As Nations Pool Coronavirus Resources, U.S. Pulls Away: Live Coverage

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President Trump’s defunding threat, detailed in a letter he posted to Twitter late Monday night, came after a World Health Organization meeting that was supposed to chart a global path to combat the coronavirus pandemic. Instead, the meeting turned into a showcase for the escalating tensions between China and the United States, and illustrated the American desire to pull away as other world leaders were working in concert.

On Tuesday morning, the World Health Organization spokeswoman said that the agency had no immediate comment on the letter, but expected to have “more clarity” later in the day, according to the news agency Reuters. The organization’s annual meeting continues on Tuesday, but it has already become a forum for nations to highlight their own response and to step into the void left by the United States.

In a move that could catapult China to the forefront of international efforts to contain the coronavirus, President Xi Jinping of China announced at the start of the meeting that Beijing would donate $2 billion toward fighting the coronavirus and dispatch doctors and medical supplies to Africa and to countries in the developing world. The gesture was also seen — particularly by American officials — as an attempt by China to forestall closer scrutiny of whether it hid information about the outbreak.

The Trump administration has sought to blame the organization for the spread of the virus, which has killed more than 315,000 people worldwide, including more than 90,000 in the United States. In videotaped remarks to the assembly after Mr. Xi spoke, Alex M. Azar II, the U.S. secretary of health and human services, countered with sharp criticism of both the W.H.O. and China, saying their handling of the outbreak led to unnecessary deaths.

In Beijing, a foreign ministry spokesman, Zhao Lijian, criticized the United States’ position at a routine news briefing.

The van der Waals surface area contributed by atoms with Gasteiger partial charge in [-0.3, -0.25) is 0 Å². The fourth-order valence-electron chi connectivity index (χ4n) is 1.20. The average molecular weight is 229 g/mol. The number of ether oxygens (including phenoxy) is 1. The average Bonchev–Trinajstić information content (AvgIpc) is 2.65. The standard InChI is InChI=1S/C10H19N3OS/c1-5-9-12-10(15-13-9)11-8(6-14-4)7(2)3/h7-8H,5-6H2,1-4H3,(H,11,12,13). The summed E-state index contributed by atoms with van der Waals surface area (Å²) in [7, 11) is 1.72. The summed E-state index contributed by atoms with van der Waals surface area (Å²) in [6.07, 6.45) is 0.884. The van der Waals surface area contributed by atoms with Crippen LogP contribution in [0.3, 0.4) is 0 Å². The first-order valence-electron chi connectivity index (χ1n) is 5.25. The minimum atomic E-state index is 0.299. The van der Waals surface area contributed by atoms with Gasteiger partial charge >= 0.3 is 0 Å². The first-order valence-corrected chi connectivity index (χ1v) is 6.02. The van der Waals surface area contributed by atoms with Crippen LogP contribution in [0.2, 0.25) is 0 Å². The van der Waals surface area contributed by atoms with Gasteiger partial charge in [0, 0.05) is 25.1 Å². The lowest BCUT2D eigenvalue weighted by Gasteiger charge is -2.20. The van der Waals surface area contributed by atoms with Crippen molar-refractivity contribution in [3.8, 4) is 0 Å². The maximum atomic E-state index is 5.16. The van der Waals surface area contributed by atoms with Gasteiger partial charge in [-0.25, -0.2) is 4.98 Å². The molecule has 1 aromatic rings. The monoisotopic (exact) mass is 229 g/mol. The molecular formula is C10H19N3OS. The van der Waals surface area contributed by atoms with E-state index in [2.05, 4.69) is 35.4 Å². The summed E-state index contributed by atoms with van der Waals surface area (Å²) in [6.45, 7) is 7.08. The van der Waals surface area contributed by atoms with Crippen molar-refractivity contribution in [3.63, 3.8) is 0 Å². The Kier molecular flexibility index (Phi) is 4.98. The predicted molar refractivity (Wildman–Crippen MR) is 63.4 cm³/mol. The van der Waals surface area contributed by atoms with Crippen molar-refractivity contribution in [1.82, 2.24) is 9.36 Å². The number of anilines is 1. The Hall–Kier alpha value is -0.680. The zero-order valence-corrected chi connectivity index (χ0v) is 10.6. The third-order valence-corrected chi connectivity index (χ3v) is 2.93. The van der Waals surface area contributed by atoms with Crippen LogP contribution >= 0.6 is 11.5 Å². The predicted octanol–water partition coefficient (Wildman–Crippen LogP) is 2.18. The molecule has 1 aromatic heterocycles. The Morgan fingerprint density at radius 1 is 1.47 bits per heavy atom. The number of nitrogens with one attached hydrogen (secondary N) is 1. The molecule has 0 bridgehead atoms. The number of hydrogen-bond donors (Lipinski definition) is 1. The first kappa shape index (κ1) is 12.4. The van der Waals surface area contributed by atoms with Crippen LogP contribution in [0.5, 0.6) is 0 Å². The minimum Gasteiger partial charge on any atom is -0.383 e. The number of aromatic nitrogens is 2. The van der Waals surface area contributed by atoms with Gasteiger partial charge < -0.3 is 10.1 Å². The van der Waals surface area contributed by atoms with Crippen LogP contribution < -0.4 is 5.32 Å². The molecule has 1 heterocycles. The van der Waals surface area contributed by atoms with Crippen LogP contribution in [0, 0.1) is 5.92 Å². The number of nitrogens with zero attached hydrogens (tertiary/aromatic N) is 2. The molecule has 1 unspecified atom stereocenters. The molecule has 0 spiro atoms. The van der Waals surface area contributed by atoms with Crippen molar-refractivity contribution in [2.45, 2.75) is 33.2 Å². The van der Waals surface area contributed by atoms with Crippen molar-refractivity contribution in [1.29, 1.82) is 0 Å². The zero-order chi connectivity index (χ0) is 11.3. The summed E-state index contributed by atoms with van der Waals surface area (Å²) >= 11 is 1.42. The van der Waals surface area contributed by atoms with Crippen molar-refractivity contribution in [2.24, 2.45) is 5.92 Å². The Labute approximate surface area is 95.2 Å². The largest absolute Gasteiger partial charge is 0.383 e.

“The United States has made a miscalculation and found the wrong target when it picks on China, shirks its responsibilities and bargains on how to fulfill its international obligations to the World Health Organization,” Mr. Zhao told reporters.

The move wasn’t the only one to highlight America’s choice to go at it alone on Monday. As the United States discussed pulling back from international obligations, Germany’s agreement to back the idea of collective European debt represented a major philosophical shift that could lead to a more unified Europe. Faced with economic calamity and the threat of the coronavirus further fracturing the bloc, Chancellor Angela Merkel of Germany joined with President Emmanuel Macron of France to propose borrowing 500 billion euros, or $545 billion, for a common recovery fund.

Its repayment would be the financial responsibility of the entire bloc, but it would primarily benefit the poorer southern nations, which have been hit hardest by the virus and have pushed wealthier countries like Germany and the Netherlands for greater collective action. Such a joint approach to borrowing has long been resisted by Germany and other member states in the north, and that reluctance has proved an obstacle to further European integration.

Mujtaba Rahman, chief European analyst for the Eurasia Group, said, “It’s a European revolution — if it goes through.”

Cases in reopened French schools were ‘inevitable,’ a minister says.

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Just a week after many schools were reopened in France, the discovery of 70 new coronavirus cases in classrooms across the country forced authorities to shutter some preschools and elementary schools, authorities said this week.

The cases are spread throughout France, from Brittany in the west to Nice in the south, in the latest example of the challenge faced by European countries in reopening their societies while seeking to avoid new waves of infections.

The education minister, Jean-Michel Blanquer, said Monday that such developments were “inevitable,” but that the cases remained a minority among the 150,000 pupils who returned to schools last Monday.

“The consequences of not going back to school are much more serious,” Mr. Blanquer said on RTL radio.

Although schools have not been seen as a major source of outbreaks in Europe, countries that eased restrictions last week, like France and Spain, are keeping careful watch for signs of a spike in coronavirus cases.

Most middle schools and high schools remain closed in much of Europe, and countries across the continent are looking to their neighbors as they plot a path forward. The first students in Britain may return to school on June 1, and Gavin Williamson, the country’s education secretary, has used the example of Denmark, whose pupils were the first in Europe to go back to schools in mid-April, to argue in favor of the reopening.

China defends its much-maligned coronavirus test kits.

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Wang Zhigang, China’s minister of science and technology, spoke out on Tuesday at one of the first in a series of ministerial news conferences ahead of the annual session of the National People’s Congress, the annual meeting of the country’s legislature, which begins on Friday.